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The patentability of any claims directed to the use of CRISPR technology in human embryo-like structures and human reproductive cells is far from certain, as Duncan Ribbons and Maeve Lynch of Redd explain.
CRISPR/Cas9 (clustered regularly interspaced short palindromic repeat/CRISPR-associated protein 9) technology is a revolutionary method of modifying genomic sequences. Although genomic modification has been possible for many years, CRISPR technology is cheaper, easier and more accurate than the modification tools preceding it.
CRISPR technology has its basis in a naturally occurring bacterial defence system against viruses. This system has been modified in such a way that it can be deployed in mammals. CRISPR technology tools comprise an RNA sequence which is constructed to hybridise to a target DNA sequence and a bacterial protein, Cas9, which cleaves and, in certain instances, modifies target DNA sequences.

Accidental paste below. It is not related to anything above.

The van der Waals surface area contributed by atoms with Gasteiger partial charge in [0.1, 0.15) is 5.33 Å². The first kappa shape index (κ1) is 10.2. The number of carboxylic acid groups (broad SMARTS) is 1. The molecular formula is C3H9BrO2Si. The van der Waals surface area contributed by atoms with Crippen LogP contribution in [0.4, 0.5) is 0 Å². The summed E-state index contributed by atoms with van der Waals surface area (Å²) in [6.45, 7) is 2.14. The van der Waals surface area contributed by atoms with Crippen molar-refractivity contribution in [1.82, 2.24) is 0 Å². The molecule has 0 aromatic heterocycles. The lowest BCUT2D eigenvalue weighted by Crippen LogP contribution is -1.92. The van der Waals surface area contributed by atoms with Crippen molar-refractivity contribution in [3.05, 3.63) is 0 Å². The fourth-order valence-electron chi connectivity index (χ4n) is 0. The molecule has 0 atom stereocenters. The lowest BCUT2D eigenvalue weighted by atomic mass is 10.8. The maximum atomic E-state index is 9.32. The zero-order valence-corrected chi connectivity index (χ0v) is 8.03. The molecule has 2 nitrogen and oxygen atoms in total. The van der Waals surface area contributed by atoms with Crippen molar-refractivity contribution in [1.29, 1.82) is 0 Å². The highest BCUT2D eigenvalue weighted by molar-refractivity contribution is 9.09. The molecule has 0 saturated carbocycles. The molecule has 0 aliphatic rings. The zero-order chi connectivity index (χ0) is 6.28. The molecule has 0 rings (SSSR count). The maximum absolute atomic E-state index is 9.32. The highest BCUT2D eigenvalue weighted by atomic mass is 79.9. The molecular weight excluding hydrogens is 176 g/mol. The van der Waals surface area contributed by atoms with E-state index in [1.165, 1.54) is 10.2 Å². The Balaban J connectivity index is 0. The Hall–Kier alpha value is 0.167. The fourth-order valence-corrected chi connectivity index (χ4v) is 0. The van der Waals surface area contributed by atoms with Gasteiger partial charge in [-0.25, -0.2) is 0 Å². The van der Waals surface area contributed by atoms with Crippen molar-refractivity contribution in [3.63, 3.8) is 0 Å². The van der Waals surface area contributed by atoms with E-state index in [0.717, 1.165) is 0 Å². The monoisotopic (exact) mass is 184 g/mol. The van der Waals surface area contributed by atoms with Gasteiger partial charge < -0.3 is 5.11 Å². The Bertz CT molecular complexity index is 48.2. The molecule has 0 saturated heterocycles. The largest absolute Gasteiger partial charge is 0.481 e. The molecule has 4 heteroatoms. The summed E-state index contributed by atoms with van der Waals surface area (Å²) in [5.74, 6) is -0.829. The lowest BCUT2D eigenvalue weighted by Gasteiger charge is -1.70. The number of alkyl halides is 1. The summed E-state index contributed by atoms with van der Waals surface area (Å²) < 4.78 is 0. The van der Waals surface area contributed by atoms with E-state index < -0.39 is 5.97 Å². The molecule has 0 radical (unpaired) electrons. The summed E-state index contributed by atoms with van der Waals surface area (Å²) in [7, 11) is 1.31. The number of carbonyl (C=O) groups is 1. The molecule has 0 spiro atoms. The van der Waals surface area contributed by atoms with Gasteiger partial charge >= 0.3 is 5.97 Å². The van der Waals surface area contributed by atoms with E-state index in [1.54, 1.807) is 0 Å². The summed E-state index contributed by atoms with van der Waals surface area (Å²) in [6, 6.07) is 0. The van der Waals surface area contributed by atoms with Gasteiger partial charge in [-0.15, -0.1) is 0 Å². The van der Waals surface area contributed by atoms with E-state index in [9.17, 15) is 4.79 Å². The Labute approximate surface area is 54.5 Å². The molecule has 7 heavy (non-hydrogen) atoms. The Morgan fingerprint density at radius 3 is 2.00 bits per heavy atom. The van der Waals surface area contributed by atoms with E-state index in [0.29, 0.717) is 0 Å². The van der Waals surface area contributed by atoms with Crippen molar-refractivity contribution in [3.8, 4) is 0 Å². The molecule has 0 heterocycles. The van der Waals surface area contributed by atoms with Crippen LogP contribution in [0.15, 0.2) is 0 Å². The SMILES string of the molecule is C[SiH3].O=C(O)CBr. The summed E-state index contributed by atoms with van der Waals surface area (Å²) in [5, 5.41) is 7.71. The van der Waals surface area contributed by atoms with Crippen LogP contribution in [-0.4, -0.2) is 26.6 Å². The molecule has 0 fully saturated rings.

The tool has a wide array of potential applications, not least the treatment of human diseases by, for example, correcting faulty genes. An important distinction needs to be made between somatic and germ line cells. From an ethical standpoint, changes to human germ line cells, which pass on genetic information from parent to offspring, are considered to be far more problematic than changes to human somatic cells, which are not involved in the reproductive process.
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CJEU, Duncan Ribbons, Maeve Lynch, Redd, DNA, CRISPR, Oliver Brüstle v Greenpeace, EPO,